Archive
Schedule

Sirius XM Public Radio

XM 121/Sirius 205

M-F 6 AM (ET)

M-F 7 AM

M-F 8 AM

M-F 9 AM

M-F 10 AM

M-F 2 PM

M-F 8 PM

M-F Midnight

(Previous day replay)

M-F 4 AM

M-F 5 AM

 

 

Bob Elsewhere

Subscribe to me on YouTube

Subscribe To Our Blog

 

March 2012

 

Thursday, March 1, 2012  

Evolution is a fact, not a debatable theory. Prehistorian and popular-science writer Cameron Smith lays out the evidence and logic in his book The Fact of Evolution. Then, award-winning English writer Edward St. Aubyn’s new novel At Last is the final installment of his acclaimed Patrick Melrose series.  A master of dark comedy and difficult truths, St. Aubyn is one of contemporary literature’s finest novelists. 

 

Friday, March 2, 2012 

Doyle McManus, Washington columnist for the Los Angeles Times joins Bob to discuss the latest political news.  Next, director Paul Weitz’s most recent film Being Flynn stars actors Robert De Niro, Julianne Moore, and Paul Dano.  Based on writer Nick Flynn’s memoir Another Bull* Night in Suck City, the film tell the true story of Flynn (Dano), a rootless young man working in a homeless shelter, who reunites with his estranged father (De Niro) at the shelter. Then, in this week’s installment of our ongoing series This I Believe, we hear the essay of Elizabeth Onusko.  Memories are important to everyone, but some of us need a little help keeping those memories fresh.  Onusko is a saver. She keeps ticket stubs, playbills, birthday cards and any other tiny memento that might help her remember a point in her life. Onusko says that when she looks through all of the material she’s accumulated, she feels like she’s going back in time, visiting herself at a younger age.

 

Monday, March 5, 2012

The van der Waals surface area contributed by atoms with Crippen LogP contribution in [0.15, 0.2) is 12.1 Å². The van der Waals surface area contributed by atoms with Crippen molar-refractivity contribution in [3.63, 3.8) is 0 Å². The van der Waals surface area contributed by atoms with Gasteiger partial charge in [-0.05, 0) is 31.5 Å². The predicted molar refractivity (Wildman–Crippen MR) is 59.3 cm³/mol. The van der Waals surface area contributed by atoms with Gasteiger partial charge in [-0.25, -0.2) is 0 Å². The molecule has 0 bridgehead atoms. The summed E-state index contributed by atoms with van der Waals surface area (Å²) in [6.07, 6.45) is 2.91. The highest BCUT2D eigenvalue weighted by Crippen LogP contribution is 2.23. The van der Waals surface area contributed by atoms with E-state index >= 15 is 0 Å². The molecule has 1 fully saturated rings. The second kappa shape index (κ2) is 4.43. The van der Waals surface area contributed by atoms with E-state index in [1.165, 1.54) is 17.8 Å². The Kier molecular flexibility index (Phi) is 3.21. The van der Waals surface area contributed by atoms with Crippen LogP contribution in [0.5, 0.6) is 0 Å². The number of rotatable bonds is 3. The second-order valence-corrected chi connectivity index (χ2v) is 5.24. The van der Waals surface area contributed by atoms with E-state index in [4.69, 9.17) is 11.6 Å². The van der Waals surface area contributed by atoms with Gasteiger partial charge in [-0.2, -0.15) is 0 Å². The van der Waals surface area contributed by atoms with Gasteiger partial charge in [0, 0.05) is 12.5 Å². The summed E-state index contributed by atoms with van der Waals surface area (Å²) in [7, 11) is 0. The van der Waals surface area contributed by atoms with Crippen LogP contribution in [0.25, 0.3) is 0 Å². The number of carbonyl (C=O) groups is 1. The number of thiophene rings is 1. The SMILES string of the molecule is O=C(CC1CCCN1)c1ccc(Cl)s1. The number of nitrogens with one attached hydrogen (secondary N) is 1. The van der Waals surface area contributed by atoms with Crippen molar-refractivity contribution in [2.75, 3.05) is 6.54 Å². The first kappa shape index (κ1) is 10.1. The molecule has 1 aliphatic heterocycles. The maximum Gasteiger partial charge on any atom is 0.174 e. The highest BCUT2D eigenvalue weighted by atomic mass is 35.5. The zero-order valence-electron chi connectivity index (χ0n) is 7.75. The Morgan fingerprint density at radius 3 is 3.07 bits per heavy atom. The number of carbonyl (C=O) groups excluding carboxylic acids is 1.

It’s been ten years since President George W. Bush signed No Child Left Behind into law.  The education reform bill had lofty goals but have public schools met them in the last decade?  John Merrow is the Education Correspondent for PBS’s NewsHour and President of Learning Matters.  He joins Bob to discuss the state of public education.  Then, Bob talks with multi-instrumentalist Andrew Bird about his new CD called Break It Yourself. Primarily known as a violinist, Bird has been playing since he was four, and collaborated with the Squirrel Nut Zippers during their later recordings.

 

Tuesday, March 6, 2012  

Clay Johnson is the founder of Blue State Digital which built and managed Barack Obama’s online presidential campaign.  Now Johnson says we not only suffer from information overload, but we have lost the ability to filter the average eleven hours of data we ingest every day.  He describes the problem and offers some advice in a new book, The Information Diet: a Case for Conscious Consumption.

 

Wednesday, March 7, 2012  

The Life Of Super-Earths is a detailed tour of current efforts to answer the age-old question: Are we alone in the universe? Astronomer Dimitar Sasselov, the founding director of Harvard University’s Origins of Life Initiative, takes us on a hunt for habitable planets and alien life forms. This search is feeding directly into synthetic biology—the effort to build new forms of life—making it more likely that we will first discover truly “alien” life forms in a lab right here on Earth.  Then, Bob talks with veteran folk musician Jonathan Edwards about his first studio recording in 14 years. The album is titled My Love Will Keep.

 

Thursday, March 8, 2012 

It’s hard to classify the music group Time for Three.  Classically trained but sharing a love for all kinds of music, Zach De Pue (violin), Nick Kendall (violin), and Ranaan Meyer (double bass) play a blend of classical, gypsy, indie, country western and jazz to create a sound that is uniquely their own.  This group on-the-rise makes their debut tonight at Carnegie Hall.

 

Friday, March 9, 2012